The Georgia coast holds important shorebird habitat used throughout the year by about 20 species. Rivers like the Savannah, Altamaha, and Ogeechee deposit sands and mud sediments that become intertidal shoals. These shoals support vast numbers of small clams and marine worms that feed the shorebirds. The State Wildlife Action Plan, often called by the acronym SWAP, recognizes the importance of the coast in supporting large numbers of shorebirds throughout the year. Nongame staff work to conserve the quality of habitat that supports shorebirds such as red knots.

Out my backdoor
I'm sold on strawberry bushes
By Terry W. Johnson
   One of my favorite backyard plants is the native strawberry bush. I like it because it offers wildlife food, and in autumn, it’s one of the most beautiful plants in my yard. To top it all off, it literally takes care of itself. Sounds almost too good to be true, doesn’t it?
   One of the first things my wife and I did after buying property for a home was to find out what plants were growing there. One discovery was a couple of pitiful-looking strawberry bushes seemingly just hanging on beneath scattered pines. We protected them from mowing and waited to see them bear a crop of red, inch-long strawberry-like capsules. However, year after year, deer browsed the plants so severely they never produced seeds. 
Image: Strawberry bush   All of that changed a few years ago after we fenced our backyard to allow our dogs to romp at will. The fence kept my dogs in and deer out. A year later, our strawberry bushes grew taller than ever and even bloomed for the first time. After the greenish-yellow blossoms withered, small, knobby, lime green seed capsules appeared. By late summer, they measured about an inch in diameter. Soon, they turned a rosy red hue, then split open into three to five segments. Each lobe displayed a single, shiny, scarlet red berry suspended on what looked like a thin thread.
   Talk about being spectacular!
   One look at the ripened capsules and you know why the plant is often called hearts-a-bursting. If that isn’t enough to endear the plant to you, its red leaves are capable of catching the eye of even the most casual leaf peeper.
   Many experts say strawberry bush is not an important wildlife food plant. I suspect this is because it is rarely abundant enough to make a significant impact in food habit studies. But where strawberry bush is found, it is eaten.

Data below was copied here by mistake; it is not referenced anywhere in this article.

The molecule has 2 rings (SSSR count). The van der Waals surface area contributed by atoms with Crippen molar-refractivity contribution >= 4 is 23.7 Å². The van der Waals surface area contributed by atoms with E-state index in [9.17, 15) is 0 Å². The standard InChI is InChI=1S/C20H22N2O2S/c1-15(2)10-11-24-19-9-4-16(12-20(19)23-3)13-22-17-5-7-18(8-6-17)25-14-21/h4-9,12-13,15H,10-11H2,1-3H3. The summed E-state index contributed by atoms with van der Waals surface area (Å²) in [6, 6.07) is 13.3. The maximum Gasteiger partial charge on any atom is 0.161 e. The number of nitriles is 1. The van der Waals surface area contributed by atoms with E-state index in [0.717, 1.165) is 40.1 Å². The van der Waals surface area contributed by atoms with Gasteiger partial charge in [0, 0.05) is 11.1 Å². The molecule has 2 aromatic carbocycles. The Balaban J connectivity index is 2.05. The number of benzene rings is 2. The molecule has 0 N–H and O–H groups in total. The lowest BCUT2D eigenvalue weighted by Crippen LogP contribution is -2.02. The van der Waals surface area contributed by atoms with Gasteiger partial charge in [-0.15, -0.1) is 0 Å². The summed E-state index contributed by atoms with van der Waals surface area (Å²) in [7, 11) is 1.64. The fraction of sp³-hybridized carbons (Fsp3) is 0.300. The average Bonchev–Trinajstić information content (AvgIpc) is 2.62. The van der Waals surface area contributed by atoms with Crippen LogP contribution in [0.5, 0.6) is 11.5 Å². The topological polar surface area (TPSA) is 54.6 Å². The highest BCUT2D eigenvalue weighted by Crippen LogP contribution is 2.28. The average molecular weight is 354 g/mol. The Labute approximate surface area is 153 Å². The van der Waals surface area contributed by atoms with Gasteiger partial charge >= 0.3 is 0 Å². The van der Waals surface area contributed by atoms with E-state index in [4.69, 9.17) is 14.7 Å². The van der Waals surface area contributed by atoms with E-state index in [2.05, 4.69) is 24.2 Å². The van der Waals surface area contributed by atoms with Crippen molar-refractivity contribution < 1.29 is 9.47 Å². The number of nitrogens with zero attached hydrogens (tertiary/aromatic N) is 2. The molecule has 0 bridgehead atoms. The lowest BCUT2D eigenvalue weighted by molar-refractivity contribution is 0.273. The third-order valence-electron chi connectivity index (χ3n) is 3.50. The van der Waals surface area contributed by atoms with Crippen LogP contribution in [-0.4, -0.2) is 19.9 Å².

In addition to deer, swamp and eastern cottontail rabbits eat the plant’s twigs and leaves. Wild turkeys, yellow-rumped warblers, eastern bluebirds, wood thrushes, northern mockingbirds and a variety of small mammals are among the wildlife that devour the red berries. The bush is even the host plant for a handful of tiny moths like the ermine moth.
   However, the bark, leaves and berries are poisonous to humans. They contain chemicals that can cause severe diarrhea and cardiac arrest.
   The strawberry bush is an understory plant, making it an ideal landscape plant in partially shaded backyards. I recommend you obtain plants from nurseries specializing in native plants. If you don’t have such a nursery nearby, check local sites being cleared for roads or other developments.
   Strawberry bushes can be rooted from cuttings taken in the summer. Smaller shrubs found sprouting around a larger plant also can be relocated, a move that’s most successful in winter.
   My wife and I look at our backyard as a giant jigsaw puzzle. To make the yard more wildlife friendly, each year we add pieces to the puzzle. While our strawberry bushes might be small pieces, that doesn’t in any way detract from their importance.
    Read Terry’s full column on strawberry bushes!
Terry Johnson is a former Nongame program manager with the Wildlife Resources Division, a noted backyard wildlife writer and expert, and executive director of TERN, the friends group for Wildlife Resources' Nongame Conservation Section.

   As the bat-killing white nose syndrome spreads south and west, a new U.S. Fish and Wildlife Service report recommends barring human access to caves and mines within 250 miles from infected sites. An update of the service’s March 2009 cave advisory, expected in early 2010, will likely reflect the report recommendations.
   Operation Migration’s ultralight-led flight of whooping cranes has had its trouble this season: plane problems, $20,000 in vandalism and theft, and – outside the bounds of the migration of young whoopers – the shooting death of the matriarchal crane that hatched and raised the program’s only chick in the wild. But by Dec. 17, the 20 birds in the Class of 2009 had made it to Alabama, and donors had covered the vandalism damages and boosted an arrest reward in the shooting to $3,000.
Image: Whale festival   The first right whale festival earlier this month at Jacksonville Beach, Fla., drew a crowd, despite dreary weather (photo at left). Setting the stage, less than two weeks earlier a NOAA buoy off Savannah recorded a right whale call, signaling the seasonal return of the highly imperiled whales to the Georgia coast.
   After reading Judy Moody Saves the World,” a third-grade class at north Georgia’s Oconee County raised $200 – half from recycling aluminum cans – and donated the money to DNR’s Nongame Conservation Section. The gift for wildlife had an immediate return: The principal and teacher treated the Rocky Branch Elementary students to pizza and T-shirts.

Parting shot
Image: Right whale sculpture
One of the latest right whales to visit our coast
is stainless steel. Created by Georgia artist
Thomas Prochnow, this almost calf-sized visitor is
here to stay at 4-H Tidelands Nature Center on
Jekyll Island. The center paid for the materials with
a DNR Nongame Educational Watchable Wildlife grant; Prochnow donated his time and talent. Tidelands
is adding interpretive signage for the eye-catching
sculpture (also pictured in the newsletter nameplate).